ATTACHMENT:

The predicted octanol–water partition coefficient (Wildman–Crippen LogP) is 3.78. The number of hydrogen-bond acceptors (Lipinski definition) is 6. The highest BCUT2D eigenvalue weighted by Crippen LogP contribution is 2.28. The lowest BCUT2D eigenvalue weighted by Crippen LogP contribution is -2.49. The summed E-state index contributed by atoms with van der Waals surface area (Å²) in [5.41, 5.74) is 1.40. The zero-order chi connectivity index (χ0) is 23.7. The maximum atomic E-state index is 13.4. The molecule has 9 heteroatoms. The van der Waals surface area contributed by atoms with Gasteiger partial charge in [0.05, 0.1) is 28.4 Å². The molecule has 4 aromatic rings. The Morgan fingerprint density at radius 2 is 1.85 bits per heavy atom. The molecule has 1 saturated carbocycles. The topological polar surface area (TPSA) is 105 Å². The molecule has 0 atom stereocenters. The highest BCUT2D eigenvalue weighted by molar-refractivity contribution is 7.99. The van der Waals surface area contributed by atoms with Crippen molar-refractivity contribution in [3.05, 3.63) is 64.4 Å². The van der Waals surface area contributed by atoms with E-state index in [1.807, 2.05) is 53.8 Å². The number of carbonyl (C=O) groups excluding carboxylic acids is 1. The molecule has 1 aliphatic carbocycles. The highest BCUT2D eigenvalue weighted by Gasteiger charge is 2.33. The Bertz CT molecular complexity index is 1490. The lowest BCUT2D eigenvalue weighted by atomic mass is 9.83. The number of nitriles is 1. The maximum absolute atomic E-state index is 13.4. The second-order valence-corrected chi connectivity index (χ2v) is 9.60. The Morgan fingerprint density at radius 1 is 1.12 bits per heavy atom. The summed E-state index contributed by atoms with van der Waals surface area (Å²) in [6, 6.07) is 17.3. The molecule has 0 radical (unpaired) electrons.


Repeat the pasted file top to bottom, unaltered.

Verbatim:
The predicted octanol–water partition coefficient (Wildman–Crippen LogP) is 3.78. The number of hydrogen-bond acceptors (Lipinski definition) is 6. The highest BCUT2D eigenvalue weighted by Crippen LogP contribution is 2.28. The lowest BCUT2D eigenvalue weighted by Crippen LogP contribution is -2.49. The summed E-state index contributed by atoms with van der Waals surface area (Å²) in [5.41, 5.74) is 1.40. The zero-order chi connectivity index (χ0) is 23.7. The maximum atomic E-state index is 13.4. The molecule has 9 heteroatoms. The van der Waals surface area contributed by atoms with Gasteiger partial charge in [0.05, 0.1) is 28.4 Å². The molecule has 4 aromatic rings. The Morgan fingerprint density at radius 2 is 1.85 bits per heavy atom. The molecule has 1 saturated carbocycles. The topological polar surface area (TPSA) is 105 Å². The molecule has 0 atom stereocenters. The highest BCUT2D eigenvalue weighted by molar-refractivity contribution is 7.99. The van der Waals surface area contributed by atoms with Crippen molar-refractivity contribution in [3.05, 3.63) is 64.4 Å². The van der Waals surface area contributed by atoms with E-state index in [1.807, 2.05) is 53.8 Å². The number of carbonyl (C=O) groups excluding carboxylic acids is 1. The molecule has 1 aliphatic carbocycles. The highest BCUT2D eigenvalue weighted by Gasteiger charge is 2.33. The Bertz CT molecular complexity index is 1490. The lowest BCUT2D eigenvalue weighted by atomic mass is 9.83. The number of nitriles is 1. The maximum absolute atomic E-state index is 13.4. The second-order valence-corrected chi connectivity index (χ2v) is 9.60. The Morgan fingerprint density at radius 1 is 1.12 bits per heavy atom. The summed E-state index contributed by atoms with van der Waals surface area (Å²) in [6, 6.07) is 17.3. The molecule has 0 radical (unpaired) electrons.